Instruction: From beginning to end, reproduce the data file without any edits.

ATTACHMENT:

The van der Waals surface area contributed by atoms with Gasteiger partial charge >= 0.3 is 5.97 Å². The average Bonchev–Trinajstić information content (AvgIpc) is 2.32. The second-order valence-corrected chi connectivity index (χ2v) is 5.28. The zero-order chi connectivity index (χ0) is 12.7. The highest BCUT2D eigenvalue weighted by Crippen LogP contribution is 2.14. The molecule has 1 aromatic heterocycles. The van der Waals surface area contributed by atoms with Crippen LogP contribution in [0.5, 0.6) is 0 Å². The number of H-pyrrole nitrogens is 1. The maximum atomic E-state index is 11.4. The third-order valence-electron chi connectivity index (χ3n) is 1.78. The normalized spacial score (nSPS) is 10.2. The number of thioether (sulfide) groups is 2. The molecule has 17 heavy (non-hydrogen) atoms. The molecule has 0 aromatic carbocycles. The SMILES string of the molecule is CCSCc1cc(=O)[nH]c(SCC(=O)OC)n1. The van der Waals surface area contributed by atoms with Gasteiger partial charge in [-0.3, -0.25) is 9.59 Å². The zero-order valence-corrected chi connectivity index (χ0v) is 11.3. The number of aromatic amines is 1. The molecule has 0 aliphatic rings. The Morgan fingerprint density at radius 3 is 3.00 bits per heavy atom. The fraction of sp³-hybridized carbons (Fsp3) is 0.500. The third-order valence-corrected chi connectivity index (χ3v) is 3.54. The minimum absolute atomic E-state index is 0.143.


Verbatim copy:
The van der Waals surface area contributed by atoms with Gasteiger partial charge >= 0.3 is 5.97 Å². The average Bonchev–Trinajstić information content (AvgIpc) is 2.32. The second-order valence-corrected chi connectivity index (χ2v) is 5.28. The zero-order chi connectivity index (χ0) is 12.7. The highest BCUT2D eigenvalue weighted by Crippen LogP contribution is 2.14. The molecule has 1 aromatic heterocycles. The van der Waals surface area contributed by atoms with Crippen LogP contribution in [0.5, 0.6) is 0 Å². The number of H-pyrrole nitrogens is 1. The maximum atomic E-state index is 11.4. The third-order valence-electron chi connectivity index (χ3n) is 1.78. The normalized spacial score (nSPS) is 10.2. The number of thioether (sulfide) groups is 2. The molecule has 17 heavy (non-hydrogen) atoms. The molecule has 0 aromatic carbocycles. The SMILES string of the molecule is CCSCc1cc(=O)[nH]c(SCC(=O)OC)n1. The van der Waals surface area contributed by atoms with Gasteiger partial charge in [-0.3, -0.25) is 9.59 Å². The zero-order valence-corrected chi connectivity index (χ0v) is 11.3. The number of aromatic amines is 1. The molecule has 0 aliphatic rings. The Morgan fingerprint density at radius 3 is 3.00 bits per heavy atom. The fraction of sp³-hybridized carbons (Fsp3) is 0.500. The third-order valence-corrected chi connectivity index (χ3v) is 3.54. The minimum absolute atomic E-state index is 0.143.